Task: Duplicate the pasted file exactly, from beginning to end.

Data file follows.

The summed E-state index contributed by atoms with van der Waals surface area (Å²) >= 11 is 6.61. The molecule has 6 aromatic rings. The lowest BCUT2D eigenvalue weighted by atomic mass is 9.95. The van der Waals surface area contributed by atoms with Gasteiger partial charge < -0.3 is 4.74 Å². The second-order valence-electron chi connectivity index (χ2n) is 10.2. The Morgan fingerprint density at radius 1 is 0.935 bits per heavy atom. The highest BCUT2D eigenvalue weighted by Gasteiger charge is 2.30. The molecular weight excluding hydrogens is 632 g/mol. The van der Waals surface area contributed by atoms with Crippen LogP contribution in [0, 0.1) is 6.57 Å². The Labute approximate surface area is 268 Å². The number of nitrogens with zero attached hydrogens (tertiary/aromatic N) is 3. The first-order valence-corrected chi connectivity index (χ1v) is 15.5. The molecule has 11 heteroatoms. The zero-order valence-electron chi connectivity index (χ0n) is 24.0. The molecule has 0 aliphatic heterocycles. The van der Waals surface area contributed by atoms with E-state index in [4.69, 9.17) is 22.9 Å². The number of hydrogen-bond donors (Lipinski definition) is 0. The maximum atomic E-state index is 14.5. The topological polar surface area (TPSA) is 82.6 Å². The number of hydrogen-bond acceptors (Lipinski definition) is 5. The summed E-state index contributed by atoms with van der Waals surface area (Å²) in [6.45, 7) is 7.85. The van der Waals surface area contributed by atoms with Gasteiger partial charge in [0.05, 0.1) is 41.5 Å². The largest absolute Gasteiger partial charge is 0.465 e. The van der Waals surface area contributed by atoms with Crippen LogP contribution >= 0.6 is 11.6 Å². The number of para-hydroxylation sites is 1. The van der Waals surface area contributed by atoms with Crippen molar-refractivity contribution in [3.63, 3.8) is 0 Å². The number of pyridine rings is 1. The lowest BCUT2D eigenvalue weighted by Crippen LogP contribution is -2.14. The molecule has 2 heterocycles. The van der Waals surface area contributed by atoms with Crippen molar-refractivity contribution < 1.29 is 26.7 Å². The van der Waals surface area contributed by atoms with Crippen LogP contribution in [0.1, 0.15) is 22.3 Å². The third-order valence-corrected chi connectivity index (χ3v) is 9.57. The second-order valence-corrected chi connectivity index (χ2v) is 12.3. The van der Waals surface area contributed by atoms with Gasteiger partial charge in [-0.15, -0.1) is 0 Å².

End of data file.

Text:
The summed E-state index contributed by atoms with van der Waals surface area (Å²) >= 11 is 6.61. The molecule has 6 aromatic rings. The lowest BCUT2D eigenvalue weighted by atomic mass is 9.95. The van der Waals surface area contributed by atoms with Gasteiger partial charge < -0.3 is 4.74 Å². The second-order valence-electron chi connectivity index (χ2n) is 10.2. The Morgan fingerprint density at radius 1 is 0.935 bits per heavy atom. The highest BCUT2D eigenvalue weighted by Gasteiger charge is 2.30. The molecular weight excluding hydrogens is 632 g/mol. The van der Waals surface area contributed by atoms with Crippen LogP contribution in [0, 0.1) is 6.57 Å². The Labute approximate surface area is 268 Å². The number of nitrogens with zero attached hydrogens (tertiary/aromatic N) is 3. The first-order valence-corrected chi connectivity index (χ1v) is 15.5. The molecule has 11 heteroatoms. The zero-order valence-electron chi connectivity index (χ0n) is 24.0. The molecule has 0 aliphatic heterocycles. The van der Waals surface area contributed by atoms with E-state index in [4.69, 9.17) is 22.9 Å². The number of hydrogen-bond donors (Lipinski definition) is 0. The maximum atomic E-state index is 14.5. The topological polar surface area (TPSA) is 82.6 Å². The number of hydrogen-bond acceptors (Lipinski definition) is 5. The summed E-state index contributed by atoms with van der Waals surface area (Å²) in [6.45, 7) is 7.85. The van der Waals surface area contributed by atoms with Gasteiger partial charge in [0.05, 0.1) is 41.5 Å². The largest absolute Gasteiger partial charge is 0.465 e. The van der Waals surface area contributed by atoms with Crippen LogP contribution >= 0.6 is 11.6 Å². The number of para-hydroxylation sites is 1. The van der Waals surface area contributed by atoms with Crippen molar-refractivity contribution in [3.63, 3.8) is 0 Å². The number of pyridine rings is 1. The lowest BCUT2D eigenvalue weighted by Crippen LogP contribution is -2.14. The molecule has 2 heterocycles. The van der Waals surface area contributed by atoms with Crippen molar-refractivity contribution < 1.29 is 26.7 Å². The van der Waals surface area contributed by atoms with Crippen LogP contribution in [0.1, 0.15) is 22.3 Å². The third-order valence-corrected chi connectivity index (χ3v) is 9.57. The second-order valence-corrected chi connectivity index (χ2v) is 12.3. The van der Waals surface area contributed by atoms with Gasteiger partial charge in [-0.15, -0.1) is 0 Å².